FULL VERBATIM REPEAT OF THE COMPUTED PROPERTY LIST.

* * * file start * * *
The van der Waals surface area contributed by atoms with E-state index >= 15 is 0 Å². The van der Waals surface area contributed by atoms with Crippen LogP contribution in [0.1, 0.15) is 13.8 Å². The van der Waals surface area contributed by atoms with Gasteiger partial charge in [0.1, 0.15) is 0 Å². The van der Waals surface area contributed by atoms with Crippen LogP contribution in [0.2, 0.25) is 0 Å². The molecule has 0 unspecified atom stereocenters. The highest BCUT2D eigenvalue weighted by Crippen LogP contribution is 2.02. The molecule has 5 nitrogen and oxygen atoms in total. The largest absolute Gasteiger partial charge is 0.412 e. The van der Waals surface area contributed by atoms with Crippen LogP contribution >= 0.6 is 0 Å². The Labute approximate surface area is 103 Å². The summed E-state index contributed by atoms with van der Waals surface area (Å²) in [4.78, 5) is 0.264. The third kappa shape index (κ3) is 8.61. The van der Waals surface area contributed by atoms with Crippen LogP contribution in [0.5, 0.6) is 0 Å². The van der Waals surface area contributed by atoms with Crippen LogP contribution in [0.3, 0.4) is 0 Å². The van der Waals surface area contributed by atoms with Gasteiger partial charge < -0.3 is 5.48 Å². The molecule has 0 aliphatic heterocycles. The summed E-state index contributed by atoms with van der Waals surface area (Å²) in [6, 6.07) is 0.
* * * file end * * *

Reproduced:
The van der Waals surface area contributed by atoms with E-state index >= 15 is 0 Å². The van der Waals surface area contributed by atoms with Crippen LogP contribution in [0.1, 0.15) is 13.8 Å². The van der Waals surface area contributed by atoms with Gasteiger partial charge in [0.1, 0.15) is 0 Å². The van der Waals surface area contributed by atoms with Crippen LogP contribution in [0.2, 0.25) is 0 Å². The molecule has 0 unspecified atom stereocenters. The highest BCUT2D eigenvalue weighted by Crippen LogP contribution is 2.02. The molecule has 5 nitrogen and oxygen atoms in total. The largest absolute Gasteiger partial charge is 0.412 e. The van der Waals surface area contributed by atoms with Crippen LogP contribution >= 0.6 is 0 Å². The Labute approximate surface area is 103 Å². The summed E-state index contributed by atoms with van der Waals surface area (Å²) in [4.78, 5) is 0.264. The third kappa shape index (κ3) is 8.61. The van der Waals surface area contributed by atoms with Crippen LogP contribution in [0.5, 0.6) is 0 Å². The van der Waals surface area contributed by atoms with Crippen LogP contribution in [0.3, 0.4) is 0 Å². The van der Waals surface area contributed by atoms with Gasteiger partial charge < -0.3 is 5.48 Å². The molecule has 0 aliphatic heterocycles. The summed E-state index contributed by atoms with van der Waals surface area (Å²) in [6, 6.07) is 0.